By Mark Kuczewski
On April 28, 2016, ten minutes before the NFL draft of college players was to begin, the Twitter account of Laremy Tunsil of the University of Mississippi, displayed a video of him wearing a gas mask and smoking from a bong. Mr. Tunsil was a talented prospect widely believed about to become the second player drafted. He had done an imprudent action at some point and, allegedly, a hacker made the video record available to the world. A panic swept through the NFL executives making selections for their teams. Mr. Tunsil was not selected second as predicted but was passed over until the Miami Dolphins took him with the number thirteen pick in the draft. Because higher draft picks receive larger contracts than those drafted later, commentators estimate that the drop in draft rank likely cost Mr. Tunsil at least $8,000,000…
This scenario captures the imagination of everyone who has been interested in how social media impacts our current concern with professionalism in medical education and health care. Most medical schools have seen photos/videos of students engaging in behavior incompatible with a professional image or learned of imprudently posted comments about clinical experiences. I believe that we as educators and health-care professionals can learn three things from the case of Laremy Tunsil that might inform our efforts in medical schools to devise meaningful policies and to educate students and trainees appropriately.
First, we must strike a balance between enforcing standards of professionalism and stewarding the talent available to medicine. Those teams that passed over Mr. Tunsil may have passed over an exceptional talent and will regret that decision in the future. The mission of medical schools to develop the best possible physician workforce to serve patients and society requires that we assess that talent realistically, not reactively. Educators must look at any negative social media incident within context when considering applicants and attempt to determine whether such an incident is indicative of a pattern with a current student or just an easily remediable incident.
Second, medical educators should create learning opportunities that encourage students to make positive use of social media. If patterns are what count, creating positive patterns, e.g., “digital footprints,” “online identities,” are activities and skills we should foster. We can see this most clearly by considering the digital footprints of long-time practicing physicians who never use social media. Googling their name will yield links to short profiles that may be assembled by their affiliated health-care institutions and a number of websites in which physicians are graded by patients. Most such sites will contain comments and ratings by only a small number of patients. And, of course, patients motivated to enter such comments will often skew toward those who are unhappy with the physician. Thus, one or two negative comments can become the lens through which the clinician’s identity is judged. The antidote can be to develop a robust online identity that sets forth the values, virtues, and accomplishments of which the clinician is proud. Against this backdrop, occasional outlier comments recede and become small blemishes. Similarly, one picture posted of a student drinking an alcoholic beverage with gusto means little against a developed and professional profile.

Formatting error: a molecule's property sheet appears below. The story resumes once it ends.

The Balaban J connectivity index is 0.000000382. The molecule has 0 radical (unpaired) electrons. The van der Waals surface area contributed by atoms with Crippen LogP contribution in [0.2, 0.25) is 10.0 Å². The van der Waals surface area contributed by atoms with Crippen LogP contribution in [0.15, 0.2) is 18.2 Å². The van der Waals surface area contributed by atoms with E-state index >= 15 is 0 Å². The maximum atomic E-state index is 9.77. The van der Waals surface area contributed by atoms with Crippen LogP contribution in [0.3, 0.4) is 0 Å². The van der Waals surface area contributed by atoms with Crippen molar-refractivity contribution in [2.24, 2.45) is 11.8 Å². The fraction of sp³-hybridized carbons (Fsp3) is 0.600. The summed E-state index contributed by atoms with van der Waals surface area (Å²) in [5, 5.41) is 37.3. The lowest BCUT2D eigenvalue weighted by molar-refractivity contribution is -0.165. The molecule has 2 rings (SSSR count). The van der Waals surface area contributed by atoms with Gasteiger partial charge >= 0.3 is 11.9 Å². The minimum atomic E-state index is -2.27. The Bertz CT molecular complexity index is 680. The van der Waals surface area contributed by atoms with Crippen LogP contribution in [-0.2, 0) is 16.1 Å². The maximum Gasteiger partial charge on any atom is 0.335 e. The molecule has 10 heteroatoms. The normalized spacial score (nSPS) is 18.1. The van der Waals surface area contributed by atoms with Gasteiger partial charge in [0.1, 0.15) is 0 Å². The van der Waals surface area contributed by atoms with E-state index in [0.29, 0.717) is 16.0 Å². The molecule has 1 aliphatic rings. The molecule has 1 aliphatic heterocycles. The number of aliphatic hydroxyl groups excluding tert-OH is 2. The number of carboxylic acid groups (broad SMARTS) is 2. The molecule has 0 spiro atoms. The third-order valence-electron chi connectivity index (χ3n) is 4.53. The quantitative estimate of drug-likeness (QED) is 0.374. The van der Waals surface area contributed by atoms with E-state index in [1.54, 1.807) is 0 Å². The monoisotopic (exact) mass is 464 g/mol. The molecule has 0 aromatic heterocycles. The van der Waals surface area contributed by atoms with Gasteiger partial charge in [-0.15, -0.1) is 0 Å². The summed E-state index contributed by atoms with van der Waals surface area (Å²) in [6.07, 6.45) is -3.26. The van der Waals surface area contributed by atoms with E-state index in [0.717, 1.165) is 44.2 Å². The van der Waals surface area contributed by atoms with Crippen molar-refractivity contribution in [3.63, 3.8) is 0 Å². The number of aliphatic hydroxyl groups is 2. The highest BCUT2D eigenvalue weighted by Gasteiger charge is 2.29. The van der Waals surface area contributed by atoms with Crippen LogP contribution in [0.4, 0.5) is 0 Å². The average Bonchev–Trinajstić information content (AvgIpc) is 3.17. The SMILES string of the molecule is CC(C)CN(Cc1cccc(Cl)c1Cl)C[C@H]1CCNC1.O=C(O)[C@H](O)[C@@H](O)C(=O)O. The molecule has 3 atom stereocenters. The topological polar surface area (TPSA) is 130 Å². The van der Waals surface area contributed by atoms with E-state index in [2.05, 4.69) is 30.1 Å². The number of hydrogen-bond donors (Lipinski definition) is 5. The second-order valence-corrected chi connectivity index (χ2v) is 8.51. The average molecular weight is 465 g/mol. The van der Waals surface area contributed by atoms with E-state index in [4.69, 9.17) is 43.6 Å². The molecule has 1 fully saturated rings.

Third, we educators and administrators must recognize the value of forgiveness. It is easy to simply insist that medical school applicants and students have no social media blemishes. But, talented and precocious young people will commit errors in judgment. Moreover, in an age in which it is so easy to take a picture of another and post to a public forum without that person’s knowledge, virtually anyone can give an appearance of unprofessional behavior whether that impression is valid or created by an image lacking its proper context. Thus, we will be challenged to understand a student or trainee’s professional formation in a way that can incorporate public mistakes into a narrative of developing values, virtues, and accomplishments.
Mark G. Kuczewski, PhD, is the Fr. Michael I. English, S.J., Professor of Medical Ethics. He chairs the Department of Medical Education and directs the Neiswanger Institute for Bioethics at the Loyola University Chicago Stritch School of Medicine.